It’s what you call a win-win situation. I get four days away to myself to think long and hard about whether or not I want to add another human being to our family, and Kevin gets four solid days of Sophie-and-Daddy time (and a better idea as to whether he’s ready to double the pleasure).
I’m going on a cruise. By myself. I booked it this week.
When we first came up with the plan, I was straddling the fence and Kevin had scaled it and jumped over to the other side. He was standing there, in greener pastures, beckoning to me (nay, begging me) to come and join him. According to Kevin, in the expanded vision of our family we would:
- Have more love in our lives
- Have a playmate for Sophia (and teach her, for once, that “sharing” does not mean I give you the thing that I have because you want it)
- Add more people to the world who would do good things.
I don’t think he is wrong about these, but I added that we would:
- Have less time for each other
- Have less time for Sophia
- Risk having a child that, due to my advancing age and disintegrating eggs, would require more than we quite possibly have to give.
So, you can see how the conversation went. And how we both came to the conclusion that I needed to go to the Caribbean: I needed to pull back for a little metacognition on the subject and Kevin…well, consider the following illustrative anecdote:
At a function for my work, we were speaking with one of my colleagues. I shared with her my ambivalence about having another child and the fact that Kevin was sending me on a cruise to make a decision. Kevin leaned in and added, nonchalantly, “It’s a bribe.” I laughed at the time, and I know he intended it as a joke, but I couldn’t help also feeling a bit surprised. How much was he joking? Is it a bribe? How would he feel if, after I took this lovely trip while he slaved over a busy toddler, I said I didn’t think I could do it?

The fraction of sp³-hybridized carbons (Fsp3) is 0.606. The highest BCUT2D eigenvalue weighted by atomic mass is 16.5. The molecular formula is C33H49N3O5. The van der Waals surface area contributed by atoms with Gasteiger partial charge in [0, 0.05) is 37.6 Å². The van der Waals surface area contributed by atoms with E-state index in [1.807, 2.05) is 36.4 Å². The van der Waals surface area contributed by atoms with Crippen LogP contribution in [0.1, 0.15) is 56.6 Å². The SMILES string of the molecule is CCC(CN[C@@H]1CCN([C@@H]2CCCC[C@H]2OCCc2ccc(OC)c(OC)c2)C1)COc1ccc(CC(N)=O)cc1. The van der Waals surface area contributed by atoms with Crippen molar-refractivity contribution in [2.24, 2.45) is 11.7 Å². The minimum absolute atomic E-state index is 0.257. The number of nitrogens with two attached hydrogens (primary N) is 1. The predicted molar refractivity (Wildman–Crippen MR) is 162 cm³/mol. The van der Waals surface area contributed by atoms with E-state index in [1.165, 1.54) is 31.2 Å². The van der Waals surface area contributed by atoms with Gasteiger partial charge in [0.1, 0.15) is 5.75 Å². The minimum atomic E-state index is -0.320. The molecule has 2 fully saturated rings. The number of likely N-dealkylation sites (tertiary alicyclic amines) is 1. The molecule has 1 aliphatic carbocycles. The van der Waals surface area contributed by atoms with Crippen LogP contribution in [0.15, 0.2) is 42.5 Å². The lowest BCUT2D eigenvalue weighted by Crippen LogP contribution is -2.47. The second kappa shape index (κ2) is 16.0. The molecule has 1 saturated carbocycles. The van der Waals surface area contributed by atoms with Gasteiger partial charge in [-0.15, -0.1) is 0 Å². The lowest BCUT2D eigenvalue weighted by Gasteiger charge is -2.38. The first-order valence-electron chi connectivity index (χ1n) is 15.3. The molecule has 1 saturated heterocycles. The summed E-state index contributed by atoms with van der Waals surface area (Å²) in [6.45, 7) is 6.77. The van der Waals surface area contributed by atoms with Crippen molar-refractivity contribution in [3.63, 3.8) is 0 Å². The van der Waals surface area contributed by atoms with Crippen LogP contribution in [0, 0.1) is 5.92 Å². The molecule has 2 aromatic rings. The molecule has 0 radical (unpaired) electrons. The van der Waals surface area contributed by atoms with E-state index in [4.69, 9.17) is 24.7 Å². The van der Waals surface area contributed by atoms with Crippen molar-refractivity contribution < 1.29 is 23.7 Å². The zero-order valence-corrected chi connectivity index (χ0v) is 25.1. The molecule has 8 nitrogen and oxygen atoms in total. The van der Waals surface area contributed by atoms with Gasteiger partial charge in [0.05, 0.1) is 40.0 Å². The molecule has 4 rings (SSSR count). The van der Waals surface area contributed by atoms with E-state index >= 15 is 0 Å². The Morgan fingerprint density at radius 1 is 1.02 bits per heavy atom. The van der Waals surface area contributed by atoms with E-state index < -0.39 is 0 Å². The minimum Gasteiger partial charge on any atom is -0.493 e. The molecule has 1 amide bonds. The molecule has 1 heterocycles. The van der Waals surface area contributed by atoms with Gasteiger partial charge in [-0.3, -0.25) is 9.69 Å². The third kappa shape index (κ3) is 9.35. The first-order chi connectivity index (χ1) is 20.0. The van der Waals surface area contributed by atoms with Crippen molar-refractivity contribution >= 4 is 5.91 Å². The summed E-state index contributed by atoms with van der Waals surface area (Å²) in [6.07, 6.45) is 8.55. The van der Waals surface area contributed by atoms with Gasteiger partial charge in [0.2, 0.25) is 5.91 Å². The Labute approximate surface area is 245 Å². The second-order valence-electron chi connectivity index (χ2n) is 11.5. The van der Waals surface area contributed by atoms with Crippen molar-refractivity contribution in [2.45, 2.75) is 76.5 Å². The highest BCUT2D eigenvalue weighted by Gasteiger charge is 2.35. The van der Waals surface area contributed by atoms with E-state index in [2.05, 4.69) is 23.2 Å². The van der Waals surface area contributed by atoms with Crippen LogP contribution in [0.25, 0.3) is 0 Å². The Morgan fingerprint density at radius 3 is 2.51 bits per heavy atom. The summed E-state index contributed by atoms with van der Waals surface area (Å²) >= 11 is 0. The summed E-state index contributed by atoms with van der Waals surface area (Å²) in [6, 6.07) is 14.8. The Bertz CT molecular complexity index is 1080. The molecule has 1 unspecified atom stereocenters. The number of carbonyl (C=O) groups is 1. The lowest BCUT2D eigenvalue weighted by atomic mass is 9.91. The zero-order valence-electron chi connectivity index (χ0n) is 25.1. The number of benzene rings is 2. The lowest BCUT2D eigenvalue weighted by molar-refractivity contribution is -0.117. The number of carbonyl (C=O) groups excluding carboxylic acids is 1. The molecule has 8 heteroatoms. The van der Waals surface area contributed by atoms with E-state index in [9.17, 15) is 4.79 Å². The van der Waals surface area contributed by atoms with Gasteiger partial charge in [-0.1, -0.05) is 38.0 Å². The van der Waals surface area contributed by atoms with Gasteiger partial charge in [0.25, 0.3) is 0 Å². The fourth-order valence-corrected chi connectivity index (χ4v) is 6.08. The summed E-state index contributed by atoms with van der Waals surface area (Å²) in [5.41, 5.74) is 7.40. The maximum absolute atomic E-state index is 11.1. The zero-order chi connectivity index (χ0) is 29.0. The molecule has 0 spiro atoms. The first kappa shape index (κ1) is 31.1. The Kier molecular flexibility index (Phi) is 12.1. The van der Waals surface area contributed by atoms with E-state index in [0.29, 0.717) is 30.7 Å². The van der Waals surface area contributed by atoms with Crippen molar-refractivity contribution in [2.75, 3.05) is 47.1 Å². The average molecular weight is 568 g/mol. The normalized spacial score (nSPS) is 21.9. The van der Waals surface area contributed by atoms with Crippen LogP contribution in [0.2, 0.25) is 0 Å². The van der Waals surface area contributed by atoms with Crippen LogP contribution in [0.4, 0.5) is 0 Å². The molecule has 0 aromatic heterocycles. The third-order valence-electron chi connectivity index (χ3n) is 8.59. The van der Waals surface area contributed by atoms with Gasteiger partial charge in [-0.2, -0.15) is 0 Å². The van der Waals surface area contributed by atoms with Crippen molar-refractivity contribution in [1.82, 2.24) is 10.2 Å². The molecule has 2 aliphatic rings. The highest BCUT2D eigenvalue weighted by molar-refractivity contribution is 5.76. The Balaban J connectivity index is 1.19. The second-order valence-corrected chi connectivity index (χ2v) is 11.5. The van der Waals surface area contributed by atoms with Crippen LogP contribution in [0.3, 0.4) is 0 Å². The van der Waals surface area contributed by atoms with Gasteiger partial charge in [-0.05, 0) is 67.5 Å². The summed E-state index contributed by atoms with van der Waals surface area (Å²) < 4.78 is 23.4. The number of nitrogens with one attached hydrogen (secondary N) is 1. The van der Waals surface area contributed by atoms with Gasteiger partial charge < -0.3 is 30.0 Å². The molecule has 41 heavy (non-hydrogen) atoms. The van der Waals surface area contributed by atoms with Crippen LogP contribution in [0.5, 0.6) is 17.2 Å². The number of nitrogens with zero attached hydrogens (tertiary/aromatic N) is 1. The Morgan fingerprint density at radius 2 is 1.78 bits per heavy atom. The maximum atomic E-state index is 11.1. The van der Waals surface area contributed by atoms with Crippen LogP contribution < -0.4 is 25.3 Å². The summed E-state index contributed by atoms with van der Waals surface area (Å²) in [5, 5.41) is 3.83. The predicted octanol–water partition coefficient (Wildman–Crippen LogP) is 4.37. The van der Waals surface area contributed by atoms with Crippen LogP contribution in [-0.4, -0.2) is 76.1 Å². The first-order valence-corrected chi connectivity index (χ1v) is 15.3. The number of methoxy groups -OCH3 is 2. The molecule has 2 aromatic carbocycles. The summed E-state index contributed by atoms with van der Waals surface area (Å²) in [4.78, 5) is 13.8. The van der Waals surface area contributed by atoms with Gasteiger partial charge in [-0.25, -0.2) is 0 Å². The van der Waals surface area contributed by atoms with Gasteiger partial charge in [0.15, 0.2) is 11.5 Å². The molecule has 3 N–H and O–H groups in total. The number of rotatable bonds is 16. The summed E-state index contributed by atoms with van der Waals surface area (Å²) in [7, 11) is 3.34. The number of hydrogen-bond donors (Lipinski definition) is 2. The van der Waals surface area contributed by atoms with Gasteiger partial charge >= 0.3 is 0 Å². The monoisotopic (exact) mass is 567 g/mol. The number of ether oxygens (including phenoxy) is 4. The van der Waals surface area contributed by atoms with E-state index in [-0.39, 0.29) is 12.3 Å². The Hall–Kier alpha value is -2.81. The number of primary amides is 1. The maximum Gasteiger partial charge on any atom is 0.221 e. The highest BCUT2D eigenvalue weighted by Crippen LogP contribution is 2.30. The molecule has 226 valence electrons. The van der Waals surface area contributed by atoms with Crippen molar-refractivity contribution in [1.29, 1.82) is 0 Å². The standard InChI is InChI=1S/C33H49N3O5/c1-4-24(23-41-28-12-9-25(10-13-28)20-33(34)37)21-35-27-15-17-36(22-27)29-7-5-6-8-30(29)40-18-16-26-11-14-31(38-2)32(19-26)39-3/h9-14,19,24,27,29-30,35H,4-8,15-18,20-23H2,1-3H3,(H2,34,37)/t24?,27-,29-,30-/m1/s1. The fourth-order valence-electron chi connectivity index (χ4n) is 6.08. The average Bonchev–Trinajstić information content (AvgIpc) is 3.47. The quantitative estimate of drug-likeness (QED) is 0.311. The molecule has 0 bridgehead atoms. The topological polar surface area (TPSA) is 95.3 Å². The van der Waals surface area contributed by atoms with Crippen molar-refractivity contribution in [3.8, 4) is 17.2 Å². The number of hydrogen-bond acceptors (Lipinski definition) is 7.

Since that time, Kevin has swung with the pendulum back to dead center, where we stand together united in our divided minds. I continue to vacillate on a daily basis. My current thinking is that perhaps we don’t have enough data. Maybe we need to wait until Sophia is old enough to weigh in on the situation.
But how long can we wait? As we speak, the sand is running out of my not-so-hourglass figure. I’m one year away from 40, when approximately 50% of my eggs will be chromosomally abnormal. The cruise is in December. Even if I came back and got pregnant immediately, I still wouldn’t have the baby until October—two months after my 40th birthday.
Funny how we treat these numbers—how I treat these numbers as magic milestones. As if 20% of my eggs will be absolutely fine until August 24, 2010 when they’ll spontaneously combust and leave microscopic piles of ashes in my ovaries.
I know it’s not true. They could all already be bad. Or, I could be one of these women who is able to conceive at 60—too old to have hopes of watching him/her graduate…take on a life partner…and have children him/herself one day. There’s no way to know. Kevin wants to roll the dice…shake up those ovaries and hope for a lucky egg. He thinks the odds are good. I think it doesn’t matter what the odds are if we are the 1 in 66 who has a problem.
At which point I would have another decision to make that I don’t want to be in the position of having to make.
Back to the cruise: my plan is to sit on my balcony, gaze out at the water, and write daily. To channel every thought and feeling out of my head and heart and onto the page. To allow my intuition to serve as my guide.
And then, to take a leap off this damn fence.